Speaking of Arizona State, the Bills are going to consider RB Rachaad White in RD4. He led the NCAA in rush YPA in 2020 with an obscene 10.0 YPC . His 5.8 YPC vs AP-ranked schools is top 2 among the RBs with a sub-4.4 forty (with Ty Chandler), and so is his yards per reception average (White, Chandler, Blackshear, Borghi), and Beane looked at all of them for his fast, receiver RB. White talks a blue streak, but I like what he says and who he credits. White tested as one of the best of all participants at the Combine by scoring a 9.8/10 on the RAS grading scale. The Bills are high on LG Lecitus Smith, too, having had Beane at one of 5 scouted games this year, plus a Combine visit. Neil Farrell Jr. is my choice at 1-tech if they don’t go up for Jordan Davis. He’s top 4 in Pressures Per Game. Farrell stepped up when Glen Logan was injured. Shane Coughlin notes that Farrell is “very ball-aware and sorts first level traffic with power and aggression”.
Otito Ogbonnia would be my other choice for your pocket-pressuring NT if you haven’t grabbed one yet. One-techs cover two gaps, try and occupy 2 blockers to keep the LBs clean, collapse the pocket, control the line of scrimmage, and get the QB off his mark in a hurry, and really, should be on Bruce Feldman’s Freaks Lists. Ogbonnia checks all those boxes. Otito squats 683, collapses the pocket, and regularly takes on double-teams. He’s what we wanted in Lotulelei. If you somehow moved mountains to get the mountain-mover Jordan Davis in RD1, you can take Ty Chandler here. I like Chase Lucas as a depth piece at CB. He’s very similar to the Pitt DBs the Bills have taken.
The connections in this round with the Bills are myriad. For the first year since I’ve done my scout-spying, the Bills watched 3 Coastal Carolina games and visited their Pro Day, and no WR exudes more Bills character than Jaivon Heiligh (say “highly”). A friend of Sal Capaccio’s family, Jaivon gives you a late-round productive career (191-2825-14.8- 22 TD) with one of the draft class’s highest yards-per-catch averages in 2021 (17.1 YPC). Heiligh had a productive 6-122 (20 ypc)-1 TD stat line in the first game scouted by the Bills and a 6-87 (14.5 ypc)-1 TD game in another. Chris Paul also had Jerry Ostrowski as his coach at Tulsa, and Josh Thompson had a couple visits, including one to his hometown. Yusuf Corker is a very dependable free safety. In his 43 career games, Corker recorded 241 total tackles (6.5 for loss), 14 passes defended, three interceptions, two sacks, and a forced fumble. He averaged 77 tackles a season and never finished lower than second on the team in tackles. High number of tackles seems to matter in the Bills DB selections.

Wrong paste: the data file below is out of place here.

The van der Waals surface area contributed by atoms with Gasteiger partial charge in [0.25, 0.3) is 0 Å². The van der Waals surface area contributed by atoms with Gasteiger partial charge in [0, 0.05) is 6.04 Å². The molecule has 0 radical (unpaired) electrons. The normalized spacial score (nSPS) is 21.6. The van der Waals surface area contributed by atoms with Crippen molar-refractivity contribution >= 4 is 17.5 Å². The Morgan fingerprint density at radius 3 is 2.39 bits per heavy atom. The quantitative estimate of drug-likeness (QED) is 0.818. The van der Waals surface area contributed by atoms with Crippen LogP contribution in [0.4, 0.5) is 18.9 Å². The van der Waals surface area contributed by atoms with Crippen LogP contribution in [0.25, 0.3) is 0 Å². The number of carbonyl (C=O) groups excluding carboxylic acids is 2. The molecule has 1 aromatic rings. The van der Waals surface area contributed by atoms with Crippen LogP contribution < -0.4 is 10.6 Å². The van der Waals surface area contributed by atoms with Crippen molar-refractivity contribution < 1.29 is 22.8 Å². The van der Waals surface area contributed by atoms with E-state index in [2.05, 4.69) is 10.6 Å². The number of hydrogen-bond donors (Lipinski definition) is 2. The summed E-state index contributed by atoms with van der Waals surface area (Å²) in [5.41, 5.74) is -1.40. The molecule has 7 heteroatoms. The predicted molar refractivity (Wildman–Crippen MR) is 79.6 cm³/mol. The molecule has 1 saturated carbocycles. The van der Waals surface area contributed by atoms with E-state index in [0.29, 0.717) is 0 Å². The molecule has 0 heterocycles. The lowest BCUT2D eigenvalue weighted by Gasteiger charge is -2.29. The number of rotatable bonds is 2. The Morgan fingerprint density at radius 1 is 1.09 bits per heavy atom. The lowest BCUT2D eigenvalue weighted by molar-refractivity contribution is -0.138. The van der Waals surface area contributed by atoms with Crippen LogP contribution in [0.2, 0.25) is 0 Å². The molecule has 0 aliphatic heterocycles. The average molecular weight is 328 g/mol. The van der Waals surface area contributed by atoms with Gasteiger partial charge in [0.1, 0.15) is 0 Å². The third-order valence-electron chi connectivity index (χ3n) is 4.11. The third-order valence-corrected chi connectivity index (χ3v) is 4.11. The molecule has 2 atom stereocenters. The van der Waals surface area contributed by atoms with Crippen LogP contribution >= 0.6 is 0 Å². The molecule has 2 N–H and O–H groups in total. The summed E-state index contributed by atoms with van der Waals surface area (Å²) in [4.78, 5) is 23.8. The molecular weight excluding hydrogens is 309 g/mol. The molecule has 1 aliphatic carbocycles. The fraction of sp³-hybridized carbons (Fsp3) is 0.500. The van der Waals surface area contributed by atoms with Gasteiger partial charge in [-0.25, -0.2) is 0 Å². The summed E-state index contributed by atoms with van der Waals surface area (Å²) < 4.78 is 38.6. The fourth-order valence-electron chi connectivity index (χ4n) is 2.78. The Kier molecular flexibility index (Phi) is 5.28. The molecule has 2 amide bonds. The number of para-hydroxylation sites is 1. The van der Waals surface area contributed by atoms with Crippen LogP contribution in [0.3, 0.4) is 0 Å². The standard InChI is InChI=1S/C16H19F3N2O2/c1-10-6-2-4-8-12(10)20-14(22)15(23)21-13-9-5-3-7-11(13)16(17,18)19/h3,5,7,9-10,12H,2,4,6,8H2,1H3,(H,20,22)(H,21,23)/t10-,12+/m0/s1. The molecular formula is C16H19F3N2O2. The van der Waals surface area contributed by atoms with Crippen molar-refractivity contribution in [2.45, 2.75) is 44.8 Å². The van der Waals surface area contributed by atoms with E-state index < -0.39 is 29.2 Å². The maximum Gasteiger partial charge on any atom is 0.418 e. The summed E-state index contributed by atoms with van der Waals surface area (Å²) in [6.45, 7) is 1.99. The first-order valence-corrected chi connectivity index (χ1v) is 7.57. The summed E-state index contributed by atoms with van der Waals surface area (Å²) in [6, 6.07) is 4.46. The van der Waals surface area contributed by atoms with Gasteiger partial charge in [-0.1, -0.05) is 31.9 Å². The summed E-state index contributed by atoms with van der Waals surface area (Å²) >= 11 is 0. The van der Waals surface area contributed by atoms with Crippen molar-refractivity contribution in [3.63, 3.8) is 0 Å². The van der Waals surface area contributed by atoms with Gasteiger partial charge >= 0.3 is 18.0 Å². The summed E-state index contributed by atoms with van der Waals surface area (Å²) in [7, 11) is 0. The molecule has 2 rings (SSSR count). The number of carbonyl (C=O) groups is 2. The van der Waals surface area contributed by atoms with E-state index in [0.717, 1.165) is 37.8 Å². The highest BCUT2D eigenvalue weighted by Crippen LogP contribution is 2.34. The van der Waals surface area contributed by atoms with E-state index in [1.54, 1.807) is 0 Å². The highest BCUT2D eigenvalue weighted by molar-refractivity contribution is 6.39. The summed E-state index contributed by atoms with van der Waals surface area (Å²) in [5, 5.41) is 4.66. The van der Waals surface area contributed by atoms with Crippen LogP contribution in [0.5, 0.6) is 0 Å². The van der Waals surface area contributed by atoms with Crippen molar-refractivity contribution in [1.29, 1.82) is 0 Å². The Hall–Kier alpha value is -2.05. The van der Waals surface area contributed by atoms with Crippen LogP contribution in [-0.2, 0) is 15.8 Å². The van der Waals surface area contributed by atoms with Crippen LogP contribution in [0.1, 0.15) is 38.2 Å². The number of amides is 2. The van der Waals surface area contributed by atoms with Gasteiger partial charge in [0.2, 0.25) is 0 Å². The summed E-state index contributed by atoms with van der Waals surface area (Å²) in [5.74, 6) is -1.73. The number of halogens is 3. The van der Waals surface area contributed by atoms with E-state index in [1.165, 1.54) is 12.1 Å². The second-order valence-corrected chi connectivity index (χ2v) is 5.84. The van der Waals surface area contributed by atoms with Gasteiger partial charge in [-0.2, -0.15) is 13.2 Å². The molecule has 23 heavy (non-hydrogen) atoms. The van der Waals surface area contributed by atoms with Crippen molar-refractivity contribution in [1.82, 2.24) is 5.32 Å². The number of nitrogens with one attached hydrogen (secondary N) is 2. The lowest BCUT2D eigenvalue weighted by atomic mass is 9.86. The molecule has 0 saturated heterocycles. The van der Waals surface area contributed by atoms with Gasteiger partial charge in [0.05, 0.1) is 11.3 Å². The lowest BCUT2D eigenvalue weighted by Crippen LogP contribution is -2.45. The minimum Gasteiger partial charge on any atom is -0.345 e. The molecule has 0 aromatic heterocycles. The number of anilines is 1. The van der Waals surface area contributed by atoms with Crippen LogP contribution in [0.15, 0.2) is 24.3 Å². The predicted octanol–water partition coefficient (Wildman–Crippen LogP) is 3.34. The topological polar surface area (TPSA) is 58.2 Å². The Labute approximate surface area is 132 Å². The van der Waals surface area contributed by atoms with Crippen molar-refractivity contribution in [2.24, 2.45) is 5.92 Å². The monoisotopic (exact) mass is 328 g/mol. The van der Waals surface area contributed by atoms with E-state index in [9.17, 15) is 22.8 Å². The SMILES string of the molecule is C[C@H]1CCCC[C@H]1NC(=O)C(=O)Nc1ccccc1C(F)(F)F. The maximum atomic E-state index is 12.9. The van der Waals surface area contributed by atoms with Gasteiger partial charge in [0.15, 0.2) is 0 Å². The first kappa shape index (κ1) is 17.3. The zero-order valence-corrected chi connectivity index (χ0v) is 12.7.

Bills scouts were at Virginia Tech games FIVE TIMES this year (one by Big Baller himself), so you might look at late-round playmakers who can complement our WR room. One of the tallest targets among the class’s fast WRs, Tre Turner catches your eye when watching VaTech. He’s a fighter at the catch point who can make difficult catches easy. Depending on who Beane chooses in the previous rounds, I’ve included wonderful choices at LB, 1-tech, SS, TE, and 3-tech.
Since you have a plethora of Panthers from Pitt in your backfield, why not pick another? Mathis is an excellent pass defender and a heavy hitter despite his sub-6′ frame. His tackling style and catch-point skills are a steal here. And here. Watch Damarri’s left arm. He’s not as fast as you like in man, but he’s savvy and quick in zone. I like Jashaun Corbin as a late-round complement to our running back stable. Corbin was 4th in Yards After Contact per Rush with 6.83 YPC/AC, and is excellent catching the ball out of the backfield. Corbin has two of the longest runs in the ACC …in this century. If the Bills want a versatile interior defender on the line, my recommendation is D.J. Davidson of oft-mentioned Arizona State. Davidson is top 5 in Pressures Per Game among the IDLs. He showed that pressure with 6 tackles in the first scouted game, then 1 tackle and 2 assists in the second one. Bills attended Davidson’s Pro Day. The Bills also might select Jack Jones here as a backfield bookend if they decide to go CB early –and I think they will.
Godlevske and Blackshear are my two best guesses.
Editor’s babble: The wizard is at it again! There aren’t enough thanks we can give Dean Kindig for all his contributions to our blog. You can find Dean on Twitter @TCBILLS_Astro.